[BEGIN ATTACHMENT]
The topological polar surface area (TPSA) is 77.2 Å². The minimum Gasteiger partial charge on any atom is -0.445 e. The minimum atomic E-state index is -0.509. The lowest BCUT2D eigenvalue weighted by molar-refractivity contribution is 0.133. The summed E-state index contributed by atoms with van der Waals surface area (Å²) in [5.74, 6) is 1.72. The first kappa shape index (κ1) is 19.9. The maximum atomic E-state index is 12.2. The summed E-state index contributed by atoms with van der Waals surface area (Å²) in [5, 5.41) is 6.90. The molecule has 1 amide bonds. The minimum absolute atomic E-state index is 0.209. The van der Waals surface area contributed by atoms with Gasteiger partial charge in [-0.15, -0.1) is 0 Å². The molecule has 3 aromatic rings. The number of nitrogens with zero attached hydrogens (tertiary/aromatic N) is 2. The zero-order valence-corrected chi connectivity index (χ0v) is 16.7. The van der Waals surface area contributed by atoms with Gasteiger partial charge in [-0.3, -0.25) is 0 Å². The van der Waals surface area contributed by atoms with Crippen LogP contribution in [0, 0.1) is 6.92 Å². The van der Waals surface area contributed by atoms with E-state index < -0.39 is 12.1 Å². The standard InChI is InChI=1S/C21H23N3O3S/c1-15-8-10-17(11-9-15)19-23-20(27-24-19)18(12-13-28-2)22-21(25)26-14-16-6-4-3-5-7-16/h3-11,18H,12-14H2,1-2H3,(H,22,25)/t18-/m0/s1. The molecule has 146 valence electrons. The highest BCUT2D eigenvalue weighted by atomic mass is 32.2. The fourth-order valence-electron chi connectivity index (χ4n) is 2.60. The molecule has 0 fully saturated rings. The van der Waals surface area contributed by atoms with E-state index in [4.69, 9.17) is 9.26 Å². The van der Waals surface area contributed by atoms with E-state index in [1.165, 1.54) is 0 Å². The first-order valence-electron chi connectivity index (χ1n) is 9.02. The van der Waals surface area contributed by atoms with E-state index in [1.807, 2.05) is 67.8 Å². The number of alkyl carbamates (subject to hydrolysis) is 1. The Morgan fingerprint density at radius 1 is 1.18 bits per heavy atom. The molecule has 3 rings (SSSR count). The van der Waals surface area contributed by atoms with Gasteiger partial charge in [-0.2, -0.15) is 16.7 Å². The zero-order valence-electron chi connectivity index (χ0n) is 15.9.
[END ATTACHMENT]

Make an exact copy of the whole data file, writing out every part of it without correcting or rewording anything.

The topological polar surface area (TPSA) is 77.2 Å². The minimum Gasteiger partial charge on any atom is -0.445 e. The minimum atomic E-state index is -0.509. The lowest BCUT2D eigenvalue weighted by molar-refractivity contribution is 0.133. The summed E-state index contributed by atoms with van der Waals surface area (Å²) in [5.74, 6) is 1.72. The first kappa shape index (κ1) is 19.9. The maximum atomic E-state index is 12.2. The summed E-state index contributed by atoms with van der Waals surface area (Å²) in [5, 5.41) is 6.90. The molecule has 1 amide bonds. The minimum absolute atomic E-state index is 0.209. The van der Waals surface area contributed by atoms with Gasteiger partial charge in [-0.15, -0.1) is 0 Å². The molecule has 3 aromatic rings. The number of nitrogens with zero attached hydrogens (tertiary/aromatic N) is 2. The zero-order valence-corrected chi connectivity index (χ0v) is 16.7. The van der Waals surface area contributed by atoms with Gasteiger partial charge in [-0.3, -0.25) is 0 Å². The van der Waals surface area contributed by atoms with Crippen LogP contribution in [0, 0.1) is 6.92 Å². The van der Waals surface area contributed by atoms with E-state index < -0.39 is 12.1 Å². The standard InChI is InChI=1S/C21H23N3O3S/c1-15-8-10-17(11-9-15)19-23-20(27-24-19)18(12-13-28-2)22-21(25)26-14-16-6-4-3-5-7-16/h3-11,18H,12-14H2,1-2H3,(H,22,25)/t18-/m0/s1. The molecule has 146 valence electrons. The highest BCUT2D eigenvalue weighted by atomic mass is 32.2. The fourth-order valence-electron chi connectivity index (χ4n) is 2.60. The molecule has 0 fully saturated rings. The van der Waals surface area contributed by atoms with E-state index in [4.69, 9.17) is 9.26 Å². The van der Waals surface area contributed by atoms with E-state index in [1.165, 1.54) is 0 Å². The first-order valence-electron chi connectivity index (χ1n) is 9.02. The van der Waals surface area contributed by atoms with E-state index in [1.807, 2.05) is 67.8 Å². The number of alkyl carbamates (subject to hydrolysis) is 1. The Morgan fingerprint density at radius 1 is 1.18 bits per heavy atom. The molecule has 3 rings (SSSR count). The van der Waals surface area contributed by atoms with Gasteiger partial charge in [-0.2, -0.15) is 16.7 Å². The zero-order valence-electron chi connectivity index (χ0n) is 15.9.